This is a thought I've been tossing around for some time, so I Googled it the other day. Because that's what teens in the 21st century do.
According to WikiAnswers, a Mirror Character is,
"A character through which a narrative is told. You see through the eyes of the mirror character, perceiving the world in the story like they do."They're talking about the POV, or point of view, character. That's not what I'm talking about.
Let's use an example, because authors love examples, right? We'll use the the movies and books Lord of the Rings. In this book, you have two characters on a similar path, Frodo Baggins, and Smeagol.
Both of these characters are hobbit like, both find the ring. The ring starts working on Smeagol (a.k.a. Gollum) right away. He murders his friend withing hours of discovering the ring. It turns him into a poor, pitiful, half-human creature.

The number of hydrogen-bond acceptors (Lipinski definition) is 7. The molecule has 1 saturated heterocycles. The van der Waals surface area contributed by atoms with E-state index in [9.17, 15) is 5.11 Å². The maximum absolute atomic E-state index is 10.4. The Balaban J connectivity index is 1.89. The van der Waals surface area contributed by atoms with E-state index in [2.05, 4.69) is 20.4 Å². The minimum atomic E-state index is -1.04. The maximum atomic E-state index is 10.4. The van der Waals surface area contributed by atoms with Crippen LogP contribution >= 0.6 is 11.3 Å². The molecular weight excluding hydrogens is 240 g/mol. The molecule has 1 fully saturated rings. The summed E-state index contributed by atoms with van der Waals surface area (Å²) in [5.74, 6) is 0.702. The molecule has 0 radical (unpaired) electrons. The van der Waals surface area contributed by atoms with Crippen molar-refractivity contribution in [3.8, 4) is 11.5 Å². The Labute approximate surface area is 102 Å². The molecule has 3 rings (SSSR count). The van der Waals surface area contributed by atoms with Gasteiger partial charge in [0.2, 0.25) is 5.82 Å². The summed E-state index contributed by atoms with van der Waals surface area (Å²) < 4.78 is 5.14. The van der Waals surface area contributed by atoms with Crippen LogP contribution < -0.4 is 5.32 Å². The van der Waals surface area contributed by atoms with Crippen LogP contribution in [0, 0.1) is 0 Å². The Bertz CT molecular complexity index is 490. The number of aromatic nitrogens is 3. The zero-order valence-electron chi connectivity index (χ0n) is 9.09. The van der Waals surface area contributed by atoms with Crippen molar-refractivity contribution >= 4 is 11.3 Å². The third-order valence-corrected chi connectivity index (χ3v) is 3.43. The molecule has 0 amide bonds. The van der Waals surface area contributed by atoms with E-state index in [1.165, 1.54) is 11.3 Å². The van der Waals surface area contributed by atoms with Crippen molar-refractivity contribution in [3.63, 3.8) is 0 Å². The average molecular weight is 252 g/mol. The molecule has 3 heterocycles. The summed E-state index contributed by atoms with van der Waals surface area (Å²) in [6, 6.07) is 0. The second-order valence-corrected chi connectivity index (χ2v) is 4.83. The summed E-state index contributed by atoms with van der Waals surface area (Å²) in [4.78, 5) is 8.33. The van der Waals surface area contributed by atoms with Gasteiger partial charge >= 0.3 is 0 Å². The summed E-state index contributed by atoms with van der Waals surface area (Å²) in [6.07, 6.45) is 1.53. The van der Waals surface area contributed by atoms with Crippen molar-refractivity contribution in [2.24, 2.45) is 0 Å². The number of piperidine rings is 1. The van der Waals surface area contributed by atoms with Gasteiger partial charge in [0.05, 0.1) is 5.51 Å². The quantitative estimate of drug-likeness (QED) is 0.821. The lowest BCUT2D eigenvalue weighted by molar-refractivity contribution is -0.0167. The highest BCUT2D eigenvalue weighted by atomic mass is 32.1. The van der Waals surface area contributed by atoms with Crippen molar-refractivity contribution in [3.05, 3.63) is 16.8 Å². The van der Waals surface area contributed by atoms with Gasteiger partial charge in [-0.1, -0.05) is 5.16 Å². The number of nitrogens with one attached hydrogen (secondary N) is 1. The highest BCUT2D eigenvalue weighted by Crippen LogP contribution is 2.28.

Three other brief examples are Ender and Peter in Ender's Game, Eragon and Murtagh in Eragon, and Patrick Jane and Red John in The Mentalist, (both are sociopaths.)
Basically, mirror characters are two sides of the same coin. We see them everywhere in fiction. Mirror characters have something in common: a shared experience that shaped them differently, a common goal that they go after using opposite means, or a personality trait in common that one embraces and one squashes down.
These can be some of the most powerful characters, because they are both so real and so human. You can't love one without having your heart strings pulled on by the other. These characters conflict your reader. And a conflicted reader is one who will burn the midnight oil to get to the end of the conflict.
Thanks for reading! What do you think about Mirror Characters? Can you think of other literary examples of them? Do you have them in your writing, or have you never thought about it before?